Hiatal Hernia and Pregnancy

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Many women get indigestion during their pregnancies, especially in the last trimester. They may experience heartburn or get an acidy taste in their mouth and throat, and burp more often. It isn’t pleasant, but for most women, it isn’t serious.

In some pregnancies, indigestion can be caused by a hiatal hernia.  A hiatal hernia is also called a hiatus hernia or, sometimes, a diaphragmatic hernia. For the large majority of women, a hiatal hernia during pregnancy is not serious. However, in rare cases it can cause severe, continuing indigestion and other problems.

An anatomy lesson helps give more understanding of what a hiatal hernia is. The abdomen is separated from the chest by a thin wall of muscle called the diaphragm. The esophagus, or food pipe, runs up from the stomach to the throat and mouth. and passes through a small gap in the diaphragm called the esophageal hiatus. Right about where the esophagus passes through the diaphragm is the lower esophageal sphincter, a ring of muscle in the esophagus that helps prevent stomach contents from coming up into the esophagus.

Normally, the stomach always stays below that small gap in the diaphragm. In a hiatal hernia, the upper part of the stomach pushes up into the chest through the gap. There are basically two kinds of hiatal hernia, and both are caused by a weakness in the diaphragm. One is called a sliding hiatal hernia, where the esophagus and the top part of the stomach slide upward into the chest cavity. The other is a paraesophageal hernia, where part of the stomach has pushed up into the chest cavity forming a separate pouch alongside the esophagus.

Hiatal hernias are relatively common and are more common in older people. They can be caused by any activity that forces the abdominal organs upward. This includes activities like weightlifting, straining to empty the bowels, or frequently coughing or vomiting extremely hard. Some people may have a congenital weakness of the diaphragm or a larger gap, but this is rare.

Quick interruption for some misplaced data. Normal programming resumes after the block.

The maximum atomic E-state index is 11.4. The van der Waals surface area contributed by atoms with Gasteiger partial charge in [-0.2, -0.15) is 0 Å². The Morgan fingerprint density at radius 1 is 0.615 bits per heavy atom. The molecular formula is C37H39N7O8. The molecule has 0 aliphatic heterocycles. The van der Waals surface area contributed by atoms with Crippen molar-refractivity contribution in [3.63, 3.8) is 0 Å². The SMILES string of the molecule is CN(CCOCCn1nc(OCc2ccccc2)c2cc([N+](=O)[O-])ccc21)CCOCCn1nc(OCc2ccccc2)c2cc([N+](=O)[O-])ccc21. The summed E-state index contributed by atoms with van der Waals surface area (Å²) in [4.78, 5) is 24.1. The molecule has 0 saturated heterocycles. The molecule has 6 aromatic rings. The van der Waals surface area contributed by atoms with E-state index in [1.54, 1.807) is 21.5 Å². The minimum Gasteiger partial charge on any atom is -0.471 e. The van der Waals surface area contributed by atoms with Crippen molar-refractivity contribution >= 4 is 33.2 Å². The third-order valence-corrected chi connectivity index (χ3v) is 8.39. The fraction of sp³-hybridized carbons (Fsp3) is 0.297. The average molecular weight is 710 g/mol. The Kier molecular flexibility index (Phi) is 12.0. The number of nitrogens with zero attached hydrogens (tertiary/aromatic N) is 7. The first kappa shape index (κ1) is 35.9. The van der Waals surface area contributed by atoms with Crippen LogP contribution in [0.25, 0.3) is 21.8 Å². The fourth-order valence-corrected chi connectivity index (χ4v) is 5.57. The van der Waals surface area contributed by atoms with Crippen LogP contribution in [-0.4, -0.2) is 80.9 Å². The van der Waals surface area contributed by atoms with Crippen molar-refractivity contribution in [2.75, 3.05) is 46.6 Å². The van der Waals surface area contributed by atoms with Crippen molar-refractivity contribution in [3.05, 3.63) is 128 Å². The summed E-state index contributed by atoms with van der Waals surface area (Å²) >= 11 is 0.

Most hiatal hernias are minor and have few if any symptoms. A large hiatal hernia, with more of the stomach pushing up into the chest cavity can cause more severe digestion problems and even start to push on the lungs.

A hiatal hernia can be one cause of gastroesophageal reflux disease (GERD), where acid from the stomach keeps rising up into the esophagus. GERD is a risk factor for esophageal cancer.

Pregnancy is also a leading cause of hiatal hernias because the expanding uterus pushes the other abdominal organs upward.

Most hiatal hernias are very minor and cause no symptoms. When symptoms do occur, they can usually  be controlled by lifestyle changes like not going to bed too soon after dinner, sitting up straight while eating, not lying down with a full stomach, or eating several small meals a day rather than one or two big ones. Some foods—anything very spicy or greasy or carbonated beverages—can make indigestion from a hiatal hernia worse. If indigestion is worse at night, sleep with your upper body elevated by using two or three pillows under your head and shoulders.

Mild indigestion from a hiatal hernia during pregnancy can be treated with over-the-counter antacids that contain calcium carbonate, such as Tums. If your indigestion is still making you uncomfortable no matter what you do, talk to your doctor or midwife.

More serious symptoms from hiatal hernias include difficulty swallowing and a feeling that what you swallowed is having trouble getting all the way into the stomach, or shortness of breath right after you eat. You may also experience regurgitation of stomach contents into your esophagus or into your mouth. Backflow of stomach acid into your esophagus can cause severe acid indigestion and chest or abdominal pain.

The most serious, but very rare, complication of a hiatal hernia can occur if the portion of esophagus or stomach become twisted. This twisting can cut off the blood supply to those sections of esophagus or stomach that are affected. This is an emergency. If you experience sudden severe chest and abdominal pain and difficulty swallowing, call your doctor immediately and go to the emergency department.

If indigestion and other problems due to a hiatal hernia can’t be relieved, there are surgical procedures that can be done to correct it.  One type of surgery is done laparoscopically through a small incision. Another type is an open surgery that is done through a larger incision on the abdomen.

If surgery for a hiatal hernia is needed, it will usually be scheduled for after you give birth.

Valerie DeBenedette
Valerie DeBenedette is an experienced health and medical writer who lives about an hour north of New York City with a dog that is smaller than her cat. Her work has appeared in magazines, newspapers, newsletters, and on websites. She is a member of the National Association of Science Writers.

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